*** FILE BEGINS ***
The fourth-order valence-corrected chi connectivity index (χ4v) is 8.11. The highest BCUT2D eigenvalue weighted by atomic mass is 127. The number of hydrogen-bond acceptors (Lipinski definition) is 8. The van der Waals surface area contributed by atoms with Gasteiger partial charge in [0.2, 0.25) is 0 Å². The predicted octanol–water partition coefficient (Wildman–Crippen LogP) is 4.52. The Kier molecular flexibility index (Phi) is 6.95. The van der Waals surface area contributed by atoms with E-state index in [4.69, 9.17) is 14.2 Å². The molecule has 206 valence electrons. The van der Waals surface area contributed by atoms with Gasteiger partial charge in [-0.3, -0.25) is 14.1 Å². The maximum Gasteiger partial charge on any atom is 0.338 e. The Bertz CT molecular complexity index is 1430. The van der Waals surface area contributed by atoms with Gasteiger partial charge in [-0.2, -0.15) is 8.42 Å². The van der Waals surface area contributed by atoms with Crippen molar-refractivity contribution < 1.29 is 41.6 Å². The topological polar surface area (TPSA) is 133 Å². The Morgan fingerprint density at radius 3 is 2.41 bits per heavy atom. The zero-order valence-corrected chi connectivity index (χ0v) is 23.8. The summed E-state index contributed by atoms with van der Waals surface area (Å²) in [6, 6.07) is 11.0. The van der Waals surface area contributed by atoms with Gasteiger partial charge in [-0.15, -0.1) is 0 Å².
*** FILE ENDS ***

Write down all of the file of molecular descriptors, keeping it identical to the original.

The fourth-order valence-corrected chi connectivity index (χ4v) is 8.11. The highest BCUT2D eigenvalue weighted by atomic mass is 127. The number of hydrogen-bond acceptors (Lipinski definition) is 8. The van der Waals surface area contributed by atoms with Gasteiger partial charge in [0.2, 0.25) is 0 Å². The predicted octanol–water partition coefficient (Wildman–Crippen LogP) is 4.52. The Kier molecular flexibility index (Phi) is 6.95. The van der Waals surface area contributed by atoms with E-state index in [4.69, 9.17) is 14.2 Å². The molecule has 206 valence electrons. The van der Waals surface area contributed by atoms with Gasteiger partial charge in [-0.3, -0.25) is 14.1 Å². The maximum Gasteiger partial charge on any atom is 0.338 e. The Bertz CT molecular complexity index is 1430. The van der Waals surface area contributed by atoms with Gasteiger partial charge in [-0.2, -0.15) is 8.42 Å². The van der Waals surface area contributed by atoms with Crippen molar-refractivity contribution < 1.29 is 41.6 Å². The topological polar surface area (TPSA) is 133 Å². The Morgan fingerprint density at radius 3 is 2.41 bits per heavy atom. The zero-order valence-corrected chi connectivity index (χ0v) is 23.8. The summed E-state index contributed by atoms with van der Waals surface area (Å²) in [6, 6.07) is 11.0. The van der Waals surface area contributed by atoms with Gasteiger partial charge in [-0.15, -0.1) is 0 Å².